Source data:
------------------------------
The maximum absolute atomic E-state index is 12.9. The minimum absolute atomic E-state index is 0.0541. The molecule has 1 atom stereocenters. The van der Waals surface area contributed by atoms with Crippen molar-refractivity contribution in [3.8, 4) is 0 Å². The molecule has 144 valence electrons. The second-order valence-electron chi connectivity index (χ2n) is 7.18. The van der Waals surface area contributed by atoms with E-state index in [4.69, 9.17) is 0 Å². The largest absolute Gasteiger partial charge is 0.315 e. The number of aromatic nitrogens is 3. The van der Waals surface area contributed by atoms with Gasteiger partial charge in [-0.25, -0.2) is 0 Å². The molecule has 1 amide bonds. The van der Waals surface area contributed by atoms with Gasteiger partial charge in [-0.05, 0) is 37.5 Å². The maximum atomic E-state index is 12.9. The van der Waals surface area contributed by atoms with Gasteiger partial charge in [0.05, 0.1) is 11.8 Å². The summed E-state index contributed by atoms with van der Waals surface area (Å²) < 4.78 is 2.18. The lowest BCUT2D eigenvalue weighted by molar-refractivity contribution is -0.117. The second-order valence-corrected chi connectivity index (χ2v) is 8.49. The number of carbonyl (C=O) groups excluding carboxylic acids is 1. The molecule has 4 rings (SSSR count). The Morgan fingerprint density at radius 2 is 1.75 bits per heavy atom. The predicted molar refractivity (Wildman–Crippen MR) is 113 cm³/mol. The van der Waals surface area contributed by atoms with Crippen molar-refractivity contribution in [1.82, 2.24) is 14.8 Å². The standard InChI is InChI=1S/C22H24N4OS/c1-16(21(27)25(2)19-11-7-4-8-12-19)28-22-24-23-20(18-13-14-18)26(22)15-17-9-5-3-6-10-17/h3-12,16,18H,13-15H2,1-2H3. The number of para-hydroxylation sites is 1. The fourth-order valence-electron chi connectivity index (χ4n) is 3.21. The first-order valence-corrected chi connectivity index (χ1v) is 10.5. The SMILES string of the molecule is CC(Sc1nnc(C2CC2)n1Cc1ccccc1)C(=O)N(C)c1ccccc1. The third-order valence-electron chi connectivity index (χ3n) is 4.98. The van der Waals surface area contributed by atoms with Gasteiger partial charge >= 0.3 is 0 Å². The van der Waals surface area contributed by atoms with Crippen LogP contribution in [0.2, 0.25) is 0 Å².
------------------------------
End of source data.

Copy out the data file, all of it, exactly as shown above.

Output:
The maximum absolute atomic E-state index is 12.9. The minimum absolute atomic E-state index is 0.0541. The molecule has 1 atom stereocenters. The van der Waals surface area contributed by atoms with Crippen molar-refractivity contribution in [3.8, 4) is 0 Å². The molecule has 144 valence electrons. The second-order valence-electron chi connectivity index (χ2n) is 7.18. The van der Waals surface area contributed by atoms with E-state index in [4.69, 9.17) is 0 Å². The largest absolute Gasteiger partial charge is 0.315 e. The number of aromatic nitrogens is 3. The van der Waals surface area contributed by atoms with Gasteiger partial charge in [-0.25, -0.2) is 0 Å². The molecule has 1 amide bonds. The van der Waals surface area contributed by atoms with Gasteiger partial charge in [-0.05, 0) is 37.5 Å². The maximum atomic E-state index is 12.9. The van der Waals surface area contributed by atoms with Gasteiger partial charge in [0.05, 0.1) is 11.8 Å². The summed E-state index contributed by atoms with van der Waals surface area (Å²) < 4.78 is 2.18. The lowest BCUT2D eigenvalue weighted by molar-refractivity contribution is -0.117. The second-order valence-corrected chi connectivity index (χ2v) is 8.49. The number of carbonyl (C=O) groups excluding carboxylic acids is 1. The molecule has 4 rings (SSSR count). The Morgan fingerprint density at radius 2 is 1.75 bits per heavy atom. The predicted molar refractivity (Wildman–Crippen MR) is 113 cm³/mol. The van der Waals surface area contributed by atoms with Crippen molar-refractivity contribution in [1.82, 2.24) is 14.8 Å². The standard InChI is InChI=1S/C22H24N4OS/c1-16(21(27)25(2)19-11-7-4-8-12-19)28-22-24-23-20(18-13-14-18)26(22)15-17-9-5-3-6-10-17/h3-12,16,18H,13-15H2,1-2H3. The number of para-hydroxylation sites is 1. The fourth-order valence-electron chi connectivity index (χ4n) is 3.21. The first-order valence-corrected chi connectivity index (χ1v) is 10.5. The SMILES string of the molecule is CC(Sc1nnc(C2CC2)n1Cc1ccccc1)C(=O)N(C)c1ccccc1. The third-order valence-electron chi connectivity index (χ3n) is 4.98. The van der Waals surface area contributed by atoms with Gasteiger partial charge >= 0.3 is 0 Å². The van der Waals surface area contributed by atoms with Crippen LogP contribution in [0.2, 0.25) is 0 Å².